To establish its brand, Quinn is running social media influencer campaigns where “The basic idea is to make people feel like it’s okay to experience pleasure. It’s hard to make something like masturbation cool, so that’s a little bit of a lofty goal. We’re just trying to make it feel okay, and even more okay than it is for men.”

As for the business model, Caroline’s research found younger women were embarrassed to pay for porn. Instead, Quinn plans to run ads, though there could be commerce opportunities too. And because the site doesn’t bombard users with nude photos or hardcore videos, it might be able to attract sponsors that most porn sites can’t.

Evan is “very supportive”

Until monetization spins up, Quinn has the sub-$1 million in funding that Caroline won’t reveal the source of, though she confirms it’s not from her brother. “I wouldn’t say that he’s particularly involved other than he’s one of the most important people in my life and I talk to him all the time. He gives me the best advice I can imagine,” the younger sibling says. “He doesn’t have any qualms, he’s very supportive.”

Quinn will need all the morale it can get, as Caroline bluntly admits, “We have a lot of competitors.” There’s the traditional stuff like Pornhub, user-generated content sites like Make Love Not Porn and spontaneous communities like on Reddit. She calls $5 million-funded audio porn startup Dipsea “an exciting competitor,” though she notes that “we sway a little more erotic than they do, but we’re so supportive of their mission.” How friendly.

Quinn’s biggest rival will likely be outdated but institutionalized site Literotica, which SimilarWeb ranks as the 60th most popular adult website, 631st most visited site overall, showing it gets 53 million hits per month. But the fact that Literotica looks like a web 1.0 forum yet has so much traffic signals a massive opportunity for Quinn. With rules prohibiting Quinn from launching native mobile apps, it will have to put all its effort into making its website stand out if it’s going to survive.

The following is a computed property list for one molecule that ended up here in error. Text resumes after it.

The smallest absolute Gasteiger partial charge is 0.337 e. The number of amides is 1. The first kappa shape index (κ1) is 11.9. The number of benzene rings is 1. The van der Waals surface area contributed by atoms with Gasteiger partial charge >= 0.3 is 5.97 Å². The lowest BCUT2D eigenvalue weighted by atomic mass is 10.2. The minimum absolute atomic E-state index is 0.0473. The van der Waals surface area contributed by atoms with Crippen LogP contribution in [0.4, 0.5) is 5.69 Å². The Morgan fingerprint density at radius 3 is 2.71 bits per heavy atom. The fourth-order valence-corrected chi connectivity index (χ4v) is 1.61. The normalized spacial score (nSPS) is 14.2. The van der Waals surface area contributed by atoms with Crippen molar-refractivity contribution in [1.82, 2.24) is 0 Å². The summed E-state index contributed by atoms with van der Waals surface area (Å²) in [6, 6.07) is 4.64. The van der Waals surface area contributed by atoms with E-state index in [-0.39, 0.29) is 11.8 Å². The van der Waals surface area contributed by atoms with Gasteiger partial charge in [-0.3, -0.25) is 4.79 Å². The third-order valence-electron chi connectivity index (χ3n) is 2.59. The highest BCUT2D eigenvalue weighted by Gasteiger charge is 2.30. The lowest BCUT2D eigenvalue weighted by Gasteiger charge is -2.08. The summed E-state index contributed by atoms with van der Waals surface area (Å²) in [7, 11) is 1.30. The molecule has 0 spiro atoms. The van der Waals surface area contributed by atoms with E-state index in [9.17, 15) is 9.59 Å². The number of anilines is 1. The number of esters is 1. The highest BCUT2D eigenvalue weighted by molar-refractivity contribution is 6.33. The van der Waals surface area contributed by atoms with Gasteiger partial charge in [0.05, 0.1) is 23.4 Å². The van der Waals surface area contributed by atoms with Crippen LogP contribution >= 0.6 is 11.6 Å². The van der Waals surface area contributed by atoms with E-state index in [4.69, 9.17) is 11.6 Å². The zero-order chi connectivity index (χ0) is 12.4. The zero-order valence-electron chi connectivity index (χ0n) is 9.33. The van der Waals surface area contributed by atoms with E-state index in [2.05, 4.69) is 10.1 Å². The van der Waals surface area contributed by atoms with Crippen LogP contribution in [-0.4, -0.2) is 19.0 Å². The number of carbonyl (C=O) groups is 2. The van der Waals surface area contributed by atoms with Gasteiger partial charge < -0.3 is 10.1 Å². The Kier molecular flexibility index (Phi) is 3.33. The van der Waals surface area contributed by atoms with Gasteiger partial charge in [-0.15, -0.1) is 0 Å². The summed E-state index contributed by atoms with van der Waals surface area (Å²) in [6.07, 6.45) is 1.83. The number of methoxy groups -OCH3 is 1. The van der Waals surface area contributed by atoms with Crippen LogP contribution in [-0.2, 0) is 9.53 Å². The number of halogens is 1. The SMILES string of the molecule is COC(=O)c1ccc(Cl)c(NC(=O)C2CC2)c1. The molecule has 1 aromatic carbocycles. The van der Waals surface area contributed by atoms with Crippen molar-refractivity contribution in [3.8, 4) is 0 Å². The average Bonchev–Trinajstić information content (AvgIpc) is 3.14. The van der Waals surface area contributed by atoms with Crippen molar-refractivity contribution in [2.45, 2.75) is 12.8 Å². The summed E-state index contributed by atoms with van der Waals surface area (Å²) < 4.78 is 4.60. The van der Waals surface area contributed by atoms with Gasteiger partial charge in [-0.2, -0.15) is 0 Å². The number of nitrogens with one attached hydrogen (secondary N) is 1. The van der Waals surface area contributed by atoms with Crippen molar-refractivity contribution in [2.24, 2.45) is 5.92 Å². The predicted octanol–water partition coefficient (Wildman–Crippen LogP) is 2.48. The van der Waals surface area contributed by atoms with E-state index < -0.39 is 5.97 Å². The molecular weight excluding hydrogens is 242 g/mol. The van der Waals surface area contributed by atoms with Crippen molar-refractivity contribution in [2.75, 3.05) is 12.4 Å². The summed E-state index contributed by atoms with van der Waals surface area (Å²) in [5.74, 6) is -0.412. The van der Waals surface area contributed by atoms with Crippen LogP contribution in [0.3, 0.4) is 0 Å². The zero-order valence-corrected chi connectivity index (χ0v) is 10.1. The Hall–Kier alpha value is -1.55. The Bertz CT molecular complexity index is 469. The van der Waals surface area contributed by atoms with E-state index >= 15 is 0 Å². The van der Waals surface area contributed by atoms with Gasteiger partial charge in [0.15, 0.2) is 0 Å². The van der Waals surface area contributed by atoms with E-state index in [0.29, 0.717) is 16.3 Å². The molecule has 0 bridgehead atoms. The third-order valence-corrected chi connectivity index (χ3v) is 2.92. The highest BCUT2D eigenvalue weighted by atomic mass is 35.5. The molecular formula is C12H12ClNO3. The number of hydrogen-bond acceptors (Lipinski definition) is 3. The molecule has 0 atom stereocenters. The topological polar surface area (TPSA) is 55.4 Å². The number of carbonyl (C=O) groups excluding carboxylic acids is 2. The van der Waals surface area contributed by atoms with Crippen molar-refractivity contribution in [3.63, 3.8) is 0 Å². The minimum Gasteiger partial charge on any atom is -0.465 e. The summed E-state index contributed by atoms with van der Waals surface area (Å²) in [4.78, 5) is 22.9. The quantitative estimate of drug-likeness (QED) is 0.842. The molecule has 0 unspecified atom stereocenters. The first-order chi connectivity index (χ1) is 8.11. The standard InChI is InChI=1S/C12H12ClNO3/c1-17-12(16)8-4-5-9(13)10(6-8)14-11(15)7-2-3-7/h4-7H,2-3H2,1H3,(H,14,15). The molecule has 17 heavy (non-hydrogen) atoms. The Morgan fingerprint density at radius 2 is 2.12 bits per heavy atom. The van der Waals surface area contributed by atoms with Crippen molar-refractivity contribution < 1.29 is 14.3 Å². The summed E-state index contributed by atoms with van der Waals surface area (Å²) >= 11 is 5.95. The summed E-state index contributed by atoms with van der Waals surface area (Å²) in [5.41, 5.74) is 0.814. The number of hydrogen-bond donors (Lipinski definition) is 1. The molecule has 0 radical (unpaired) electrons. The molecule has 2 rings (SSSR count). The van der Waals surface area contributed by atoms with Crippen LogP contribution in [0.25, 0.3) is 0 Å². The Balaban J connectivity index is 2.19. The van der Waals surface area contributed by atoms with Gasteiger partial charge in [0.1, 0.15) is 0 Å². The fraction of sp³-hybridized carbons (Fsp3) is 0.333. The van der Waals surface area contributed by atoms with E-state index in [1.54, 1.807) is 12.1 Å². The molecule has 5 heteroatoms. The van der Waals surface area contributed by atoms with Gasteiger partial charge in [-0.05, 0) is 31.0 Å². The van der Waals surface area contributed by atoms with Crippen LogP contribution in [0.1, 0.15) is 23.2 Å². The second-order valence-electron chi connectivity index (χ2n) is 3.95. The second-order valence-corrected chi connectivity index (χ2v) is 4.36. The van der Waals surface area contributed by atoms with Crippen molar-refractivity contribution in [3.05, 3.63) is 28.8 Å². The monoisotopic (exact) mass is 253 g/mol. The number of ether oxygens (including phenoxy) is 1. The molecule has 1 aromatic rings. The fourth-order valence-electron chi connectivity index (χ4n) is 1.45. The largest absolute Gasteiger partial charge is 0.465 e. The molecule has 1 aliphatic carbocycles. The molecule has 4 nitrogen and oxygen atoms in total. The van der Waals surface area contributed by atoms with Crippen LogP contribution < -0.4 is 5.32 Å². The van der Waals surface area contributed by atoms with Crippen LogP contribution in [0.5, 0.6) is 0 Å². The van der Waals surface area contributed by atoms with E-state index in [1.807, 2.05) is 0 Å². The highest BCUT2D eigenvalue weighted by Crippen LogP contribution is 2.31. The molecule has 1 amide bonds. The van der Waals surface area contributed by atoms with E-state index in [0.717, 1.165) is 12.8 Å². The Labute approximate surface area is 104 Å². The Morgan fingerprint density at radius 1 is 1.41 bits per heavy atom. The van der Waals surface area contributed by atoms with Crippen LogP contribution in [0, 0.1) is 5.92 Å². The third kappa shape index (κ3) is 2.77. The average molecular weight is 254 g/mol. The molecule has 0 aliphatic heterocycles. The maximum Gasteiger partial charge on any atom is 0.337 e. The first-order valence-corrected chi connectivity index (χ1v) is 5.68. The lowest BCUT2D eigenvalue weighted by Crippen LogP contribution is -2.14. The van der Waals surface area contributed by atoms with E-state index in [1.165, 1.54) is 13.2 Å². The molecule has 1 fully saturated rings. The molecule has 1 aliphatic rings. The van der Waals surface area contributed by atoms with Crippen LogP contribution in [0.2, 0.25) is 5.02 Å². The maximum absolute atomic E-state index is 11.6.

But more than competition, Caroline fears that Quinn will have to convince women to give its style of porn a try. “Basically, there’s this idea that for men, masturbation is an innate drive and for women it’s a ‘could do without it, could do with it.’ Quinn is going to have to make a market alongside a product and that terrifies me,” Caroline says, her voice building with enthusiasm. “But that’s what excites me the most about it, because what I’m banking on is if you’ve never had chocolate before, you don’t know. But once you have it, you start craving it. A lot of women haven’t experienced raw, visceral pleasure before, [but once we help them find it] we’ll have momentum.”

Most importantly, Quinn wants all women to feel they have rightful access to whatever they fancy. “It’s not about deserving to feel great. You don’t have to do Pilates to use this. You don’t have to always eat right. There’s no deserving with our product. Our mission is for women to be more in touch with themselves and feel fucking great. It’s all about pleasure and good vibes.”